Now that companies are starting to virtualize applications subject to regulatory compliance (for example, payment card information of patient health records), they have to ensure that they meet compliance for the virtual infrastructure in addition to the applications running as virtual machines. In terms of compliance for virtual infrastructure, most of the regulatory issues are around having access controls in place, granular auditing (knowing who did what and when on what resource), consistent configuration of the hypervisors, as well as ensuring that the data is properly segregated and cannot be accessed or modified.
How does virtualization affect regulations such as PCI DSS, HIPAA, and SOX? What are the implications for auditors?
If companies are virtualizing systems subject to PCI, HIPAA and SOX, they have to ensure that their virtual infrastructure meets the same level of compliance. For example, with regard to PCI DSS, there are 12 mandates that cover things "assigning a unique ID for each user with computer access" as well as "track and monitor all access to network resources and cardholder data." These same compliance regulations apply to virtual infrastructure, which auditors must include in their compliance audits.
What type of management issues are organizations encountering in rolling out and scaling virtualization?
Most organizations struggle with achieving the same level of control in their virtual infrastructure as their physical infrastructure. One big issue is that traditional change control processes can't keep up with the rate of change that happens in virtual infrastructure compared with physical infrastructure. In addition, with virtualization, many companies struggle with how much access to give to business groups for self servicing (power on/power off VMs and also request/provision new VMs). Many of the current tools to provide these capabilities end up giving too much access to the end users (i.e., the ability to see everything in the environment and potentially make harmful changes). Therefore, many companies are hesitant to provide these capabilities.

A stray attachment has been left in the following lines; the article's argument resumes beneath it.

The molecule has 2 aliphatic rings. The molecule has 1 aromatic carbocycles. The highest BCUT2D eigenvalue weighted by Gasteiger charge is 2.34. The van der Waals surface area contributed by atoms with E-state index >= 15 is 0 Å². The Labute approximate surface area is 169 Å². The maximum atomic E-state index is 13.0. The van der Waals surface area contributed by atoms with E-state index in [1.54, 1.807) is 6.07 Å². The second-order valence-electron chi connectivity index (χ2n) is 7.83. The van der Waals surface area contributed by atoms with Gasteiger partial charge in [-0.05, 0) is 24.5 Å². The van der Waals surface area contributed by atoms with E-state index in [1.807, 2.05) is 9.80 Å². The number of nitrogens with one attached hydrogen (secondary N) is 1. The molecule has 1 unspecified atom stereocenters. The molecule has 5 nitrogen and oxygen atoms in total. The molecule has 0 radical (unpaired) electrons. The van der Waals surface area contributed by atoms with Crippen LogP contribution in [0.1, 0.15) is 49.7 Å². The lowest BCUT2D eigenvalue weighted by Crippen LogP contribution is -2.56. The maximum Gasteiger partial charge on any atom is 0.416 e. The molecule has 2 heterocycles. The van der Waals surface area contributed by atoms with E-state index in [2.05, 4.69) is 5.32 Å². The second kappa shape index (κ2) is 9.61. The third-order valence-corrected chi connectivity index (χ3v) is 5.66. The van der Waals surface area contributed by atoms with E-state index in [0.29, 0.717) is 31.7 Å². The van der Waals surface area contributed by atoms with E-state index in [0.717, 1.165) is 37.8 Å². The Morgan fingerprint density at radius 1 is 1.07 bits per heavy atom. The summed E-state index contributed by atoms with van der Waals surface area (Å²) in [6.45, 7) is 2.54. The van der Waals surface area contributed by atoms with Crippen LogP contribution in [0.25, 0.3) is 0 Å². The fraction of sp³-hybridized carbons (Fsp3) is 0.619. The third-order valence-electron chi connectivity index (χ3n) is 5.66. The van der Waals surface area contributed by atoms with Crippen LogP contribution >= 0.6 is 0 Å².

How can and should an enterprise address these issues and concerns?
Companies should look at adopting technologies that specifically address the unique capabilities and challenges that virtualization presents. For example, using HyTrust Appliance (a product from the company I work for), companies can address the end-to-end platform security and compliance needs of virtualization through a single point of control for access management, audit logging, and hypervisor configuration.
What are the IT issues surrounding virtualization? What mistakes does IT typically make when rolling out or scaling virtualization?
Many IT organizations do not think about security and compliance when architecting and deploying virtualization as well as the longer-term scale of virtualization. As companies look to deploy Tier 1 applications or adopt a "virtualize first" approach, the need for control, visibility, compliance, and security become much greater. In addition, most companies start with manual change control processes. This becomes a much bigger problem as they attempt to scale virtualization and the manual processes can't keep up.
What best practices can you recommend to help IT avoid these mistakes?
Companies should think about the near-term and longer-term needs when architecting virtualization. In addition, they should look for solutions that provide automation and control over the environment. Lastly, they should engage with other groups (such as security and compliance) to make sure they are addressing the key security and compliance needs of the organization.
What products or services does HyTrust offer to help enterprises deal with virtualization?
HyTrust enables control and visibility over virtual infrastructure. HyTrust Appliance provides a single point of control for access management, audit logging, and hypervisor configuration. This allows companies to achieve a secure environment while demonstrating compliance. In addition, HyTrust automates manual tasks to achieve best practices and compliance, saving time and trouble for administrators.